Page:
The St. Olaf Theatre Department’s newest show, Dead Man’s Cell Phone by Sarah Ruhl, premiered on Thursday, March 12. The run concluded on Sunday, March 15. The production was directed by Shannon Cron ’15, keeping with the department’s annual tradition of a senior theatre major directing one of the season’s shows.
Dead Man’s Cell Phone told the story of a young woman named Jean Katie Hindman ’15 who finds herself caught up in a surreal journey that blurs the lines between comedy, tragedy and romance after she repeatedly answered the phone of a man that died next to her at a cafe. The playmakers gave themselves an excellent gift in their selection of Ruhl’s beautiful narrative exploration of mortality and human connection.
Building upon the foundation laid by the script, the play continued to impress with its technical aspects. The visually striking set was symmetrical and minimalist, allowing it to serve as the location for a wide variety of scenes with little more than a few changes of furniture. Whether it was a nondescript cafe, a stationery store or a Johannesburg airport, the set always felt like the perfect backdrop for the show’s tone.
The production’s often dim lighting seemed at home in the Theater Building’s smaller stage, Haugen Theater. Dead Man’s Cell Phone was the first play this year, either Department or Deep End APO production, to use Haugen. The venue choice matched the smaller scale of the show, as opposed to the grandness of last month’s Cymbeline or the upcoming Big Fish, both of which chose the much more spacious Kelsey Theater as their venue.
This is not a knock against Dead Man’s Cell Phone, however. The play was only smaller in terms of scope. The script called for a world that appeared to be vacant apart from the main cast. There is a distinct void of ancillary characters. Jean finds a dead man in a cafe and remarks on how the place is completely empty, despite purchasing soup there just minutes before. When Jean is later held up at gunpoint in an airport, there is no fuss and no intervention. In the funeral scene, there is no reference to any attendees we don’t see. The closest we get is a grieving mother attempting to hug various members of the audience. Just as no one sees the owner of the cell phone pass away, no one sees anything that happened to the characters in the play.
No one outside of the story has any stake in the fate of the characters. The world would not have stopped if Jean actually had died in the second act. The mother’s grieving has no impact on the society around her. Even the dead man’s black market organ trade empire is able to move on without him. In Cymbeline, we saw personal conflicts lead to a clash of Britons versus Romans played out on the fields of war. Conversely, this show seems to have much lower stakes, which actually provides the true magic of the play. In a world without witnesses, the audience becomes the sole witness. We feel a responsibility to invest in these characters because no one else could.
Another interesting aspect of the show was the set changes. Rather than having blackouts, the audience watched as the stage hands moved the props around for the next scene. To keep this entertaining, transitions were accompanied by a catchy electro-swing tune. In a comic twist, the stage hands did all of their work rather begrudgingly as they scoffed at the inhabitants of the play’s decidedly empty world. The joke never really progressed, unfortunately, but it was still interesting to see how various characters interacted with the stage hands as they all flurried about the stage, getting in each other’s ways.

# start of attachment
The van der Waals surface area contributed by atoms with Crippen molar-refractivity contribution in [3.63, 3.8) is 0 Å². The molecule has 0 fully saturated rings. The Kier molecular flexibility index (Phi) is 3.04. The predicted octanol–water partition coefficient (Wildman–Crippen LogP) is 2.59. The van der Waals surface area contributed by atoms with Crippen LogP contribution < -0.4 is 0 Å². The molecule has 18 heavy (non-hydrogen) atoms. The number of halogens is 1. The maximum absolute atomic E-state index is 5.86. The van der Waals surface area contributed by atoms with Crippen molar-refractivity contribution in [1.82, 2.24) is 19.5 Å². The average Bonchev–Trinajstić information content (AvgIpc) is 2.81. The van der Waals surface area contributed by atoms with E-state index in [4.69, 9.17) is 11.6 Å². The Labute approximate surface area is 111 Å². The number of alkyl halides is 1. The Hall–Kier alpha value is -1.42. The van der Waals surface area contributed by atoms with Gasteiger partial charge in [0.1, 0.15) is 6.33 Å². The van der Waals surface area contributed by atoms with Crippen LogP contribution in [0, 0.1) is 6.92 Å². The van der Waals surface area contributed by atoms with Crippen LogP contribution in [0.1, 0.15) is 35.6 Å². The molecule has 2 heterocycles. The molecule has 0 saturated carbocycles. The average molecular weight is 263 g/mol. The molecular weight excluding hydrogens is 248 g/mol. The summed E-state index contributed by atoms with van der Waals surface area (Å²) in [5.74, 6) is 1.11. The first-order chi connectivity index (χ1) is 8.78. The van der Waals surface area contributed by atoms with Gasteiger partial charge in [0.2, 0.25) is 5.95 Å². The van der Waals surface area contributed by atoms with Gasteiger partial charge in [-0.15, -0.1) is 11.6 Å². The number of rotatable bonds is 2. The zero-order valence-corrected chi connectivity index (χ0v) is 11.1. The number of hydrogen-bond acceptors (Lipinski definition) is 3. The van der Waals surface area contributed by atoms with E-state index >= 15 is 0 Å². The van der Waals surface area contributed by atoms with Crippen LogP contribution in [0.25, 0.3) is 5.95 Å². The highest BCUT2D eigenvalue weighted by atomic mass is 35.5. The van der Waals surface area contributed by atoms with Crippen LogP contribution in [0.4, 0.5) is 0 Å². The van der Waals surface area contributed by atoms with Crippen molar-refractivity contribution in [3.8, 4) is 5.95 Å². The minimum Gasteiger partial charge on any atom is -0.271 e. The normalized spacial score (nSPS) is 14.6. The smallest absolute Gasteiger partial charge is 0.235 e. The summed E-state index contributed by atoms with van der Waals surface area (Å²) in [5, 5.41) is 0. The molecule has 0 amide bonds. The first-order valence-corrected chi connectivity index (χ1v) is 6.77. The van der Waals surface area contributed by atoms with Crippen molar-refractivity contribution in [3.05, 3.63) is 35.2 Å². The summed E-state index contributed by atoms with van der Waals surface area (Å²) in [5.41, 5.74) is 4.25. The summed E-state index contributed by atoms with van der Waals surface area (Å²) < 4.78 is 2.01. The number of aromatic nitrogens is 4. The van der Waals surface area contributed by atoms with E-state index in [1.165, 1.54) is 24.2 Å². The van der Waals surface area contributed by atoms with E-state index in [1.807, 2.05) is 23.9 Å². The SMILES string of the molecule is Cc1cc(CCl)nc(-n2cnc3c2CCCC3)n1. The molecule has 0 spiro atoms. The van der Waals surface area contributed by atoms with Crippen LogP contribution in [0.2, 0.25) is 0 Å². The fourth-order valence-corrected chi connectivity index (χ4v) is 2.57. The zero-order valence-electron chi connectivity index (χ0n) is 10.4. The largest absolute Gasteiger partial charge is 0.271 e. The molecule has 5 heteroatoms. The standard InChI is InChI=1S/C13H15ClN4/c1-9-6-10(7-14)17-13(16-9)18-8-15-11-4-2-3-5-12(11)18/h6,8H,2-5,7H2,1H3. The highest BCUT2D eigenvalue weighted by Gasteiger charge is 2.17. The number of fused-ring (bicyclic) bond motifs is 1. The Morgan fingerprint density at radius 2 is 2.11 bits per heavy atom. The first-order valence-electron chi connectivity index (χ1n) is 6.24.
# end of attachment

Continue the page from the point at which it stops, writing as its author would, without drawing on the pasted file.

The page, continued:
The play’s acting was top-notch all around. As the protagonist, Hindman was wonderfully quirky, able to bring the audience to laughs with the subtlest of movements. Her chemistry with love interest Dwight Joey LeBrun ’15 was very nice and brought a lot of heart to the show. It was a joy to see Jean’s reactions to the play’s eccentric characters, from an awkward conversation with the dead man’s snooty wife Stacie Argyrou ’16 to wrestling for a gun with a stranger at the airport Emily Field-Olson ’16.
The dead man’s mother, Mrs. Gottlieb Christa Schmidt ’16, was probably the funniest character in the show. Schmidt had the audience in stitches every time she waddled on stage wailing about whatever it was upsetting her that minute. Though the character was absurd, Schmidt was able to make Mrs. Gottlieb believable within the world of the play, even as she ran into a large outdoor grill to meet her son in the afterlife.
The biggest show-stealer, however, was none other than the titular dead man himself, Gordon Dylan Stratton ’16. Though we did not get to see much of Stratton in the first act, other than his impressive ability to sit still for lengthy periods, he opens the second act with hilarious and heartfelt monologue reflecting on his last day alive. In a way, Stratton actually played two characters: the actual, flawed but lovable Gordon, and then later a much meaner, vicious Gordon in Jean’s nightmare. Stratton displayed expert acting versatility not only in these variations of his character, but also in his ability to seamlessly switch between rib-tickling humor and heart piercing drama.
I don’t usually like to give glowing reviews; having no criticisms makes me feel like I’m not doing my job right. But other than maybe the choreography of the one fight scene being a tad hit-or-miss literally and figuratively, I don’t really have any complaints. Dead Man’s Cell Phone was a wonderful play and the best show of St. Olaf’s theater season so far.
The next department show is Big Fish, which premieres April 9, and runs until April 12. Tickets are available now in the box office and online.
Photo Credit: ANDREW WILDER/MANITOU MESSENGER